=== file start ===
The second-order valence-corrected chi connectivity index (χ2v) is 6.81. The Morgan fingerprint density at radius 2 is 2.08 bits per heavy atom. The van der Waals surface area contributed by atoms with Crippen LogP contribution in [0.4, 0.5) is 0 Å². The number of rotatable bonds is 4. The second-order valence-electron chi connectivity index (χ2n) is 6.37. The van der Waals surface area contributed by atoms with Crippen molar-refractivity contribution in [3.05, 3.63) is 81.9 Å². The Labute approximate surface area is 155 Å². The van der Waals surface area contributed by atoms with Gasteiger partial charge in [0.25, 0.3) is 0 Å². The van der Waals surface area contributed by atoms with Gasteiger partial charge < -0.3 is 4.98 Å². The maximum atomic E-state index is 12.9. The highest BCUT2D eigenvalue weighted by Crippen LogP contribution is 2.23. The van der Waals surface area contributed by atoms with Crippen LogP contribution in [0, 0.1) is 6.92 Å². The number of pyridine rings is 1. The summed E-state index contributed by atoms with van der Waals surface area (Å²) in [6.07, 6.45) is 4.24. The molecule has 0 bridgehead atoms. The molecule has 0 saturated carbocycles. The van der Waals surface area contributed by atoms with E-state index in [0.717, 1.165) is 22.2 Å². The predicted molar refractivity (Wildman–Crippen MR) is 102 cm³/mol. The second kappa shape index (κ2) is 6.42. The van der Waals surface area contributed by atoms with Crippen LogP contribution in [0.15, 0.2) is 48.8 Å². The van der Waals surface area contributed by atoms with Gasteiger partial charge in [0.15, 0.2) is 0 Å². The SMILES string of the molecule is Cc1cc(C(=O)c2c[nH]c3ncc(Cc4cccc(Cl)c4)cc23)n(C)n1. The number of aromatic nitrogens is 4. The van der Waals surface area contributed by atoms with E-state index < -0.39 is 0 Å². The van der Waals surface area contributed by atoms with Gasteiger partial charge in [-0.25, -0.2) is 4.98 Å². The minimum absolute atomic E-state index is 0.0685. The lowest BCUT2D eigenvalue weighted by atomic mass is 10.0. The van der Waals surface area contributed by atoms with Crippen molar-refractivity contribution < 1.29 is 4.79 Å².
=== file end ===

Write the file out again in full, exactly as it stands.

The second-order valence-corrected chi connectivity index (χ2v) is 6.81. The Morgan fingerprint density at radius 2 is 2.08 bits per heavy atom. The van der Waals surface area contributed by atoms with Crippen LogP contribution in [0.4, 0.5) is 0 Å². The number of rotatable bonds is 4. The second-order valence-electron chi connectivity index (χ2n) is 6.37. The van der Waals surface area contributed by atoms with Crippen molar-refractivity contribution in [3.05, 3.63) is 81.9 Å². The Labute approximate surface area is 155 Å². The van der Waals surface area contributed by atoms with Gasteiger partial charge in [0.25, 0.3) is 0 Å². The van der Waals surface area contributed by atoms with Gasteiger partial charge < -0.3 is 4.98 Å². The maximum atomic E-state index is 12.9. The highest BCUT2D eigenvalue weighted by Crippen LogP contribution is 2.23. The van der Waals surface area contributed by atoms with Crippen LogP contribution in [0, 0.1) is 6.92 Å². The number of pyridine rings is 1. The summed E-state index contributed by atoms with van der Waals surface area (Å²) in [6.07, 6.45) is 4.24. The molecule has 0 bridgehead atoms. The molecule has 0 saturated carbocycles. The van der Waals surface area contributed by atoms with E-state index in [0.717, 1.165) is 22.2 Å². The predicted molar refractivity (Wildman–Crippen MR) is 102 cm³/mol. The second kappa shape index (κ2) is 6.42. The van der Waals surface area contributed by atoms with Crippen LogP contribution in [0.15, 0.2) is 48.8 Å². The van der Waals surface area contributed by atoms with Gasteiger partial charge in [0.15, 0.2) is 0 Å². The SMILES string of the molecule is Cc1cc(C(=O)c2c[nH]c3ncc(Cc4cccc(Cl)c4)cc23)n(C)n1. The number of aromatic nitrogens is 4. The van der Waals surface area contributed by atoms with E-state index < -0.39 is 0 Å². The van der Waals surface area contributed by atoms with Gasteiger partial charge in [-0.25, -0.2) is 4.98 Å². The minimum absolute atomic E-state index is 0.0685. The lowest BCUT2D eigenvalue weighted by atomic mass is 10.0. The van der Waals surface area contributed by atoms with Crippen molar-refractivity contribution < 1.29 is 4.79 Å².